Lipsky considers Cahan’s skepticism a failure of historical foresight, and given the ultimate successes of Zionism, that might seem reasonable. (Cahan also tended to downplay the conflict between Palestine’s Arab and Jewish populations, arguing that economic development would eventually smooth everything out.) But Cahan was more perceptive than Lipsky gives him credit for. He understood that Zionism might fix some problems — and significant ones — but that it wouldn’t resolve the socioeconomic issues facing his Diaspora readers. In the words of B. Charney Vladeck, then general manager of the Forverts, Cahan opposed a philosophy of “Palestine alone” in favor of “Palestine also.” Nearly 90 years later, the reality for most Diaspora Jews, even the most Zionist among them, is indeed “Israel also.”


The Jewish Daily Forward welcomes reader comments in order to promote thoughtful discussion on issues of importance to the Jewish community. In the interest of maintaining a civil forum, The Jewish Daily Forwardrequires that all commenters be appropriately respectful toward our writers, other commenters and the subjects of the articles. Vigorous debate and reasoned critique are welcome; name-calling and personal invective are not. While we generally do not seek to edit or actively moderate comments, our spam filter prevents most links and certain key words from being posted and The Jewish Daily Forward reserves the right to remove comments for any reason.





Find us on Facebook!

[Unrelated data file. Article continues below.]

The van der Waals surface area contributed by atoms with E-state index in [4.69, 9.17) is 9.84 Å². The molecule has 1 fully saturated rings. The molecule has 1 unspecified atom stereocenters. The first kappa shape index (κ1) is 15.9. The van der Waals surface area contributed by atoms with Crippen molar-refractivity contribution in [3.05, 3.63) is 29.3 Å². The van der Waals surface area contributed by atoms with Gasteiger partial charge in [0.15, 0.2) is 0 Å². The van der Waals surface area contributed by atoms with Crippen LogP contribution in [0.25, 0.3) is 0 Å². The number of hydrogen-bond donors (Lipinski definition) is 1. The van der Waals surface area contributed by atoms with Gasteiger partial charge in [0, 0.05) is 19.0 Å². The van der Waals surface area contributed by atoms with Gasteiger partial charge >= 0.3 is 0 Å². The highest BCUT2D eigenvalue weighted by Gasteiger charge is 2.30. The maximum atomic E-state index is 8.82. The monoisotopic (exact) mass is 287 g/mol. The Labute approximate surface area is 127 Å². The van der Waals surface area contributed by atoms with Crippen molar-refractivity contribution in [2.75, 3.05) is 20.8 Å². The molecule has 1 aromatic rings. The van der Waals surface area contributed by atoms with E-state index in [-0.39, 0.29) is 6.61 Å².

• "It’s the smell that hits me first — musty, almost sweet, emanating from the green felt that cradles each piece of silver cutlery in its own place." Only one week left to submit! Tell us the story of your family's Jewish heirloom.
  • Mazel tov to Chelsea Clinton and Marc Mezvinsky!
  • If it's true, it's pretty terrifying news.
  • “My mom went to cook at the White House and all I got was this tiny piece of leftover raspberry ganache."
  • Planning on catching "Fading Gigolo" this weekend? Read our review.
  • A new initiative will spend $300 million a year towards strengthening Israel's relationship with the Diaspora. http://jd.fo/q3Iaj Is this money spent wisely?
  • Lusia Horowitz left pre-state Israel to fight fascism in Spain — and wound up being captured by the Nazis and sent to die at Auschwitz. Share her remarkable story — told in her letters.
  • Vered Guttman doesn't usually get nervous about cooking for 20 people, even for Passover. But last night was a bit different. She was cooking for the Obamas at the White House Seder.
  • A grumpy Jewish grandfather is wary of his granddaughter's celebrating Easter with the in-laws. But the Seesaw says it might just make her appreciate Judaism more. What do you think?
  • “Twist and Shout.” “Under the Boardwalk.” “Brown-Eyed Girl.” What do these great songs have in common? A forgotten Jewish songwriter. We tracked him down.
  • What can we learn from tragedies like the rampage in suburban Kansas City? For one thing, we must keep our eyes on the real threats that we as Jews face.
  • When is a legume not necessarily a legume? Philologos has the answer.
  • "Sometime in my childhood, I realized that the Exodus wasn’t as remote or as faceless as I thought it was, because I knew a former slave. His name was Hersh Nemes, and he was my grandfather." Share this moving Passover essay!
  • Getting ready for Seder? Chag Sameach! http://jd.fo/q3LO2
  • from-cache

Would you like to receive updates about new stories?




















We will not share your e-mail address or other personal information.

Already subscribed? Manage your subscription.